No Child Left Behind is a law that is admirable in its intent but flawed in its particulars.
Its stated goal was to enable disadvantaged students to escape clearly failing public schools. This goal is absolutely correct. I’ve read enough articles on charter school lotteries to know that urban parents are desperate for an out – and we should do everything we can to give it to them.
Problem is, NCLB failed to establish a universal definition for “failing school.”
Instead, the law allows each state to draw up its own standards and create its own tests. ‘Tis true enough that education has traditionally been the province of the states, but NCLB takes federalism too far, and what has resulted is educational chaos. Did you know, for example, that the gap between the percentage of Mississippi students testing as proficient in fourth grade reading on the NAEP and the percentage of Mississippi students testing as proficient on Mississippi’s own reading test is a whopping 71%?
My own state is not nearly as bad as that, but as an educator, I am frequently disturbed by Virginia’s tendency to set the bar low. For example, to be declared “proficient” in first year Chemistry, Virginia requires that you receive the piddling score of 55% on the end-of-year Standards of Learning exam. It is entirely possible – and trust me, I have seen this – for a Virginia Chemistry student to “pass” the course without understanding basic stoichiometry. And the state’s standards for other subjects are not much better. I have, for example, seen students pass sixth grade mathematics without understanding either long division or fractions. This is not a good thing!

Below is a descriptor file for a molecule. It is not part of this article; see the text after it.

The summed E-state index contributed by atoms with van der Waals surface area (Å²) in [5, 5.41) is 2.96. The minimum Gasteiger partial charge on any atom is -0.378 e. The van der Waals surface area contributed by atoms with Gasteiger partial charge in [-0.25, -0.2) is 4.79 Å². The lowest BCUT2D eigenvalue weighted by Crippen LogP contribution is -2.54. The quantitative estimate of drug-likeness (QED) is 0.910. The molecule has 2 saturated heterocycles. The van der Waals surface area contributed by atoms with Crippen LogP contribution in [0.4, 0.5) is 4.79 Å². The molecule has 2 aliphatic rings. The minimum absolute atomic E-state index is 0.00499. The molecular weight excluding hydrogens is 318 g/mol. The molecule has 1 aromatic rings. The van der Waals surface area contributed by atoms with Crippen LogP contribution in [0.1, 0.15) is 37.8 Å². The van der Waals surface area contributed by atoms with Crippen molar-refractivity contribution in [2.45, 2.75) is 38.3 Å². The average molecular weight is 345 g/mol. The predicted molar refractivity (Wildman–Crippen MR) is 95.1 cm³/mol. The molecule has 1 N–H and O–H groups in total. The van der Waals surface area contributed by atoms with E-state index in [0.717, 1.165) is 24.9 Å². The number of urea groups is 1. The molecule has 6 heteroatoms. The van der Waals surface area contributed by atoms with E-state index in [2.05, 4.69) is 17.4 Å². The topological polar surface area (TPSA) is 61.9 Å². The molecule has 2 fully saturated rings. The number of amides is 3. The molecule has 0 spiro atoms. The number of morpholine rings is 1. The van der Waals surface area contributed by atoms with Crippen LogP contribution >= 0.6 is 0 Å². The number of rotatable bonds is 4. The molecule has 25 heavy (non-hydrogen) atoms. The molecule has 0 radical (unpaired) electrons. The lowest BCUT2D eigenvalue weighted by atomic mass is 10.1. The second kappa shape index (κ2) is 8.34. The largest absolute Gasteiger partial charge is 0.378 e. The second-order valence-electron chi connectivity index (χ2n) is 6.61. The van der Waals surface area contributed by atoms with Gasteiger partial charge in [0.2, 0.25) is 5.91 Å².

The trouble with NCLB is that it has created perverse incentives to cheat.
Because the law has allowed states to make up their own standards, we find ourselves in Lake Wobegon, where the children are all above-average. The states know they will be punished if an insufficient percentage of their students are testing as “proficient,” so they set their standards so ridiculously low that even a monkey can make the grade.
The fix for this is simple: enable the federal government to oversee test creation.
I don’t hold to the idea that standardized tests should be abolished. I believe they are the fairest means to measure educational progress if they are developed and administered correctly. However, we should hold the states accountable for the quality – or lack thereof – of their exams, and we should use the NAEP to do this. The NAEP is an achievement test administered on a regular basis to a nationally representative sample of students that is considered by many to be the gold standard in U.S. educational assessment. We should compare the NAEP’s results to the results the states report on their own exams. If a state shows a Mississippi-type gap, the federal government should be empowered to force that state to revise its tests.
This solution still delegates the primary responsibility for crafting educational standards to the individual states, but hopefully, it will keep rampant score inflation in check.